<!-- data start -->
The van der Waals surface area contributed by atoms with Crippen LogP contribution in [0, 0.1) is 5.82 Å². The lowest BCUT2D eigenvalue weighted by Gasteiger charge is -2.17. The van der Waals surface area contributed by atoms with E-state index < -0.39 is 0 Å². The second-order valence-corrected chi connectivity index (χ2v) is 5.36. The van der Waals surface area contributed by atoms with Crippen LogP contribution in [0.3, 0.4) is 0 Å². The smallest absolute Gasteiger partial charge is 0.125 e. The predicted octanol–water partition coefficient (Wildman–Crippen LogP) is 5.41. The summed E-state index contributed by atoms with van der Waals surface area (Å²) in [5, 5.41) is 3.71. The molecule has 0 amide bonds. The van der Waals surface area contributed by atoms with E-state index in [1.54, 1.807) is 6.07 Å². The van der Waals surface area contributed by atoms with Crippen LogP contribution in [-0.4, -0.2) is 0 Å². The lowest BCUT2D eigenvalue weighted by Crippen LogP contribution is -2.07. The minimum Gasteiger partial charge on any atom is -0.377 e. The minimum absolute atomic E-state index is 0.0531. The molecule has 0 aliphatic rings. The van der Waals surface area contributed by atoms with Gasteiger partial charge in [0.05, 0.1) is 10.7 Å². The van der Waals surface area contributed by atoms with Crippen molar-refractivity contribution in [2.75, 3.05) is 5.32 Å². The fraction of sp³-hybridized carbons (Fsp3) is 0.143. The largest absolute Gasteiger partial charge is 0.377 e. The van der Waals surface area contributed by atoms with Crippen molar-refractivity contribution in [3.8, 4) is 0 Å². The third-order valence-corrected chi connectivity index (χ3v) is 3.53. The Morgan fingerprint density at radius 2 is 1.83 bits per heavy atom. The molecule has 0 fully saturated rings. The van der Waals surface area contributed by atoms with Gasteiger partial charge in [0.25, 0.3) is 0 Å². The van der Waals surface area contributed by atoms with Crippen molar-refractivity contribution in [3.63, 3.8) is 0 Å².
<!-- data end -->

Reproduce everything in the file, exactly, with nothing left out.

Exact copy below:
The van der Waals surface area contributed by atoms with Crippen LogP contribution in [0, 0.1) is 5.82 Å². The lowest BCUT2D eigenvalue weighted by Gasteiger charge is -2.17. The van der Waals surface area contributed by atoms with E-state index < -0.39 is 0 Å². The second-order valence-corrected chi connectivity index (χ2v) is 5.36. The van der Waals surface area contributed by atoms with Crippen LogP contribution in [0.3, 0.4) is 0 Å². The smallest absolute Gasteiger partial charge is 0.125 e. The predicted octanol–water partition coefficient (Wildman–Crippen LogP) is 5.41. The summed E-state index contributed by atoms with van der Waals surface area (Å²) in [5, 5.41) is 3.71. The molecule has 0 amide bonds. The van der Waals surface area contributed by atoms with E-state index in [1.54, 1.807) is 6.07 Å². The van der Waals surface area contributed by atoms with Crippen LogP contribution in [-0.4, -0.2) is 0 Å². The lowest BCUT2D eigenvalue weighted by Crippen LogP contribution is -2.07. The minimum Gasteiger partial charge on any atom is -0.377 e. The minimum absolute atomic E-state index is 0.0531. The molecule has 0 aliphatic rings. The van der Waals surface area contributed by atoms with Gasteiger partial charge in [0.05, 0.1) is 10.7 Å². The van der Waals surface area contributed by atoms with Crippen molar-refractivity contribution in [2.75, 3.05) is 5.32 Å². The fraction of sp³-hybridized carbons (Fsp3) is 0.143. The largest absolute Gasteiger partial charge is 0.377 e. The van der Waals surface area contributed by atoms with Crippen molar-refractivity contribution in [3.8, 4) is 0 Å². The third-order valence-corrected chi connectivity index (χ3v) is 3.53. The Morgan fingerprint density at radius 2 is 1.83 bits per heavy atom. The molecule has 0 fully saturated rings. The van der Waals surface area contributed by atoms with Gasteiger partial charge in [0.25, 0.3) is 0 Å². The van der Waals surface area contributed by atoms with Crippen molar-refractivity contribution in [3.63, 3.8) is 0 Å².